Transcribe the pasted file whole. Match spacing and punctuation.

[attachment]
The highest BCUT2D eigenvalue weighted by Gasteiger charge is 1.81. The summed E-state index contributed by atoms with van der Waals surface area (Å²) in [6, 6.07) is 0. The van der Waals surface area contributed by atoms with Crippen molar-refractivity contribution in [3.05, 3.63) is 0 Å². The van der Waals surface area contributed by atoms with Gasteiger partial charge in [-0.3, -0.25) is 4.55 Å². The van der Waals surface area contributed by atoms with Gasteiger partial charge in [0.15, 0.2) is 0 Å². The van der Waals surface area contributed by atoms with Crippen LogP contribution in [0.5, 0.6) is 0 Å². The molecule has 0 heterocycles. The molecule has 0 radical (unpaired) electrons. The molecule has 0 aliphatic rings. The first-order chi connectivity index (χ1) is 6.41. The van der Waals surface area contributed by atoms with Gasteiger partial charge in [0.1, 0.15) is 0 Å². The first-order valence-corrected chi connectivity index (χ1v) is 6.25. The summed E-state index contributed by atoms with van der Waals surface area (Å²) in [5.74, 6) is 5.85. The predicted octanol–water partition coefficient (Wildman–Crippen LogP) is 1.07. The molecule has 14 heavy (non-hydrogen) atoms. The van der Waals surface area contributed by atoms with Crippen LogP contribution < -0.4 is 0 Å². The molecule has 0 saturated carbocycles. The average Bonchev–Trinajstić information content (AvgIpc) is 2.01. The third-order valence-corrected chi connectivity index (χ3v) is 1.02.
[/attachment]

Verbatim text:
The highest BCUT2D eigenvalue weighted by Gasteiger charge is 1.81. The summed E-state index contributed by atoms with van der Waals surface area (Å²) in [6, 6.07) is 0. The van der Waals surface area contributed by atoms with Crippen molar-refractivity contribution in [3.05, 3.63) is 0 Å². The van der Waals surface area contributed by atoms with Gasteiger partial charge in [-0.3, -0.25) is 4.55 Å². The van der Waals surface area contributed by atoms with Gasteiger partial charge in [0.15, 0.2) is 0 Å². The van der Waals surface area contributed by atoms with Crippen LogP contribution in [0.5, 0.6) is 0 Å². The molecule has 0 heterocycles. The molecule has 0 radical (unpaired) electrons. The molecule has 0 aliphatic rings. The first-order chi connectivity index (χ1) is 6.41. The van der Waals surface area contributed by atoms with Gasteiger partial charge in [0.1, 0.15) is 0 Å². The first-order valence-corrected chi connectivity index (χ1v) is 6.25. The summed E-state index contributed by atoms with van der Waals surface area (Å²) in [5.74, 6) is 5.85. The predicted octanol–water partition coefficient (Wildman–Crippen LogP) is 1.07. The molecule has 14 heavy (non-hydrogen) atoms. The van der Waals surface area contributed by atoms with Crippen LogP contribution < -0.4 is 0 Å². The molecule has 0 saturated carbocycles. The average Bonchev–Trinajstić information content (AvgIpc) is 2.01. The third-order valence-corrected chi connectivity index (χ3v) is 1.02.